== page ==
Mental Health Awareness Week 2019

Lizzi Rutter

Client Support - HR

What is mental health?

Mental health includes our emotional, psychological, and social well-being. It affects how we think, feel, and act. It also helps determine how we handle stress, relate to others, and make choices. Mental health is important at every stage of life, from childhood and adolescence through adulthood.

What can I do to help?

With one in four people experiencing a common mental health problem in any given week, creating an open and supportive work culture has never been more important. Starting a conversation on mental health may seem daunting, but it doesn’t have to be difficult. 

From regularly checking in with your team to encouraging them to open up, you can support them in a few, simple steps:

Talk openly

It’s important to create a culture where you can openly discuss and manage mental wellbeing. A simple way to communicate this with your employees is to explain that mental health matters and encourage them that being open is important. You could organise a meeting and let them know that you’re here to listen and support them. This will help make your employees aware that your workplace is a welcoming and supportive space for everyone.

Regularly check in with your team

One-to-one catch ups and meetings are great ways of openly talking about mental health. You can use this time to ask how your employees are feeling and if there’s anything they’d like to talk about. If there is something on their mind, encourage them to seek support or share any helpful initiatives you have.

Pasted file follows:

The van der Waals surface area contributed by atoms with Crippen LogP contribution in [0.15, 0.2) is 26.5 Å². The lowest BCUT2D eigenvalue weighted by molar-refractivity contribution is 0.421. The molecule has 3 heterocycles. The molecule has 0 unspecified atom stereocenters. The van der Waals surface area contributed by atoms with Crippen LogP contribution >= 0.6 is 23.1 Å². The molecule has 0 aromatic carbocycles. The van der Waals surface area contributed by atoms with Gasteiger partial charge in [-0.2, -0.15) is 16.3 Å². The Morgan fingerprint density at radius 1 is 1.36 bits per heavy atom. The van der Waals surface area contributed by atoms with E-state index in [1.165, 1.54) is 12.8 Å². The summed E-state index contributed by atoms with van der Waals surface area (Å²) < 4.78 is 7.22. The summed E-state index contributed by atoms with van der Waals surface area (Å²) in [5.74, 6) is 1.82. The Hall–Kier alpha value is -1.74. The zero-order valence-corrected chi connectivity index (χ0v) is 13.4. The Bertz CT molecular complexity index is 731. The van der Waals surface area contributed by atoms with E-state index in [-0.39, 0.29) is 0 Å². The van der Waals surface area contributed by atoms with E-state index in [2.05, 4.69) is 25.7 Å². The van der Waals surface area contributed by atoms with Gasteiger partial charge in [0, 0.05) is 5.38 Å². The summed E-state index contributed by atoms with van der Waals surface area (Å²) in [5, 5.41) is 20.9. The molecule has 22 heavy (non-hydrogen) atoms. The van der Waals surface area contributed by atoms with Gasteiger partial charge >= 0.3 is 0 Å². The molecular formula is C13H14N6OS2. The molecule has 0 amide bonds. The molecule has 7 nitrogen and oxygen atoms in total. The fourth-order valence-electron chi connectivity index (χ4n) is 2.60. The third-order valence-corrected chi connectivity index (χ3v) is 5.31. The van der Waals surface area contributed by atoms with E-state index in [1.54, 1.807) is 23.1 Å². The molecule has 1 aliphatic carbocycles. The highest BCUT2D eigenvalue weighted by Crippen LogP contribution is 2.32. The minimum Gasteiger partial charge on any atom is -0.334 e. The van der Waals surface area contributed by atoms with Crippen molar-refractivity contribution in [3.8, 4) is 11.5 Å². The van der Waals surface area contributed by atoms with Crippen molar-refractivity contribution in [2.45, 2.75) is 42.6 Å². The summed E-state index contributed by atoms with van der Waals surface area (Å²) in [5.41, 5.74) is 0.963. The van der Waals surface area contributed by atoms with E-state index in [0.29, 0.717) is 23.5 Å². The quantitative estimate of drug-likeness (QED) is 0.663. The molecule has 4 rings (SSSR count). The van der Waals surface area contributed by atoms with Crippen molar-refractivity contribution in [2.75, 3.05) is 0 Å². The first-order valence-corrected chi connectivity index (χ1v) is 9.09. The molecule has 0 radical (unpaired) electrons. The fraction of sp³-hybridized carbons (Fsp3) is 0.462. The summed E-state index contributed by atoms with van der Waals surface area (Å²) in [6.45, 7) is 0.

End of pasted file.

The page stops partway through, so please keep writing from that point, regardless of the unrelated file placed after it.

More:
Taking the time to ask someone how their day is going, sharing a joke or having a quick chat could make the world of difference to how someone is feeling.

Be honest

Create a culture where conversations about mental health are regular and normalised. Ask simple, non-judgmental questions and let your team explain in their own words how they feel and what support they need.

Keep it confidential 

Opening up about any health concerns can be tough, especially as mental health worries are personal. You should make it clear that any mental health issue they wish to discuss will always be treated with confidentiality, respect and understanding. 

When does a mental health condition class as a disability?

A mental health condition is considered a disability if it has a long-term effect on a person’s normal day-to-day activity. This is defined under the Equality Act 2010. The condition is 'long term' if it lasts, or is likely to last, 12 months.

If you have any employees that you think might have a disability and require further advice, please contact us on 0161 476 8276 or email

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